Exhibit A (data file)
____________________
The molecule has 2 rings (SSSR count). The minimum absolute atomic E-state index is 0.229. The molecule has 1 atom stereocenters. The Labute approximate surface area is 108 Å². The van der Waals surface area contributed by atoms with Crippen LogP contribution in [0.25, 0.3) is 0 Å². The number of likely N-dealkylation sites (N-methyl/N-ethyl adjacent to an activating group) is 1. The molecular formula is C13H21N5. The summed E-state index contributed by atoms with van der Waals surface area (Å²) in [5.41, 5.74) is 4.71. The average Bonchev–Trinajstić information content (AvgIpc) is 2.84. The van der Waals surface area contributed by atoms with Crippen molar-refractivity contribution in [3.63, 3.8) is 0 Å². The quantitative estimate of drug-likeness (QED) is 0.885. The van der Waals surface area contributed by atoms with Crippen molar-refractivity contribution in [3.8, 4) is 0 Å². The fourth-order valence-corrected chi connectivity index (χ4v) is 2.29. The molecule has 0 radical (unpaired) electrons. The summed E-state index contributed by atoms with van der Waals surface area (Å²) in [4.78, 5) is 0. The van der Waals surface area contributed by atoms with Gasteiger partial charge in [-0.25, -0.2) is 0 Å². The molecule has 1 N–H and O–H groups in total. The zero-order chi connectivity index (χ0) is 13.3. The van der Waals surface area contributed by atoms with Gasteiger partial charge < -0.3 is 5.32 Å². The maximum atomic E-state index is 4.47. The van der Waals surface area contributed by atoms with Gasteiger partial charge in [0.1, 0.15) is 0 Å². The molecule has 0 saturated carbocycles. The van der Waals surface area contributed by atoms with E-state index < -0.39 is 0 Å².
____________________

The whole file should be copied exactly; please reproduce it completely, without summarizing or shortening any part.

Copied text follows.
The molecule has 2 rings (SSSR count). The minimum absolute atomic E-state index is 0.229. The molecule has 1 atom stereocenters. The Labute approximate surface area is 108 Å². The van der Waals surface area contributed by atoms with Crippen LogP contribution in [0.25, 0.3) is 0 Å². The number of likely N-dealkylation sites (N-methyl/N-ethyl adjacent to an activating group) is 1. The molecular formula is C13H21N5. The summed E-state index contributed by atoms with van der Waals surface area (Å²) in [5.41, 5.74) is 4.71. The average Bonchev–Trinajstić information content (AvgIpc) is 2.84. The van der Waals surface area contributed by atoms with Crippen molar-refractivity contribution in [3.63, 3.8) is 0 Å². The quantitative estimate of drug-likeness (QED) is 0.885. The van der Waals surface area contributed by atoms with Crippen molar-refractivity contribution in [3.8, 4) is 0 Å². The fourth-order valence-corrected chi connectivity index (χ4v) is 2.29. The molecule has 0 radical (unpaired) electrons. The summed E-state index contributed by atoms with van der Waals surface area (Å²) in [4.78, 5) is 0. The van der Waals surface area contributed by atoms with Gasteiger partial charge in [-0.25, -0.2) is 0 Å². The molecule has 1 N–H and O–H groups in total. The zero-order chi connectivity index (χ0) is 13.3. The van der Waals surface area contributed by atoms with Gasteiger partial charge < -0.3 is 5.32 Å². The maximum atomic E-state index is 4.47. The van der Waals surface area contributed by atoms with Gasteiger partial charge in [0.1, 0.15) is 0 Å². The molecule has 0 saturated carbocycles. The van der Waals surface area contributed by atoms with E-state index < -0.39 is 0 Å².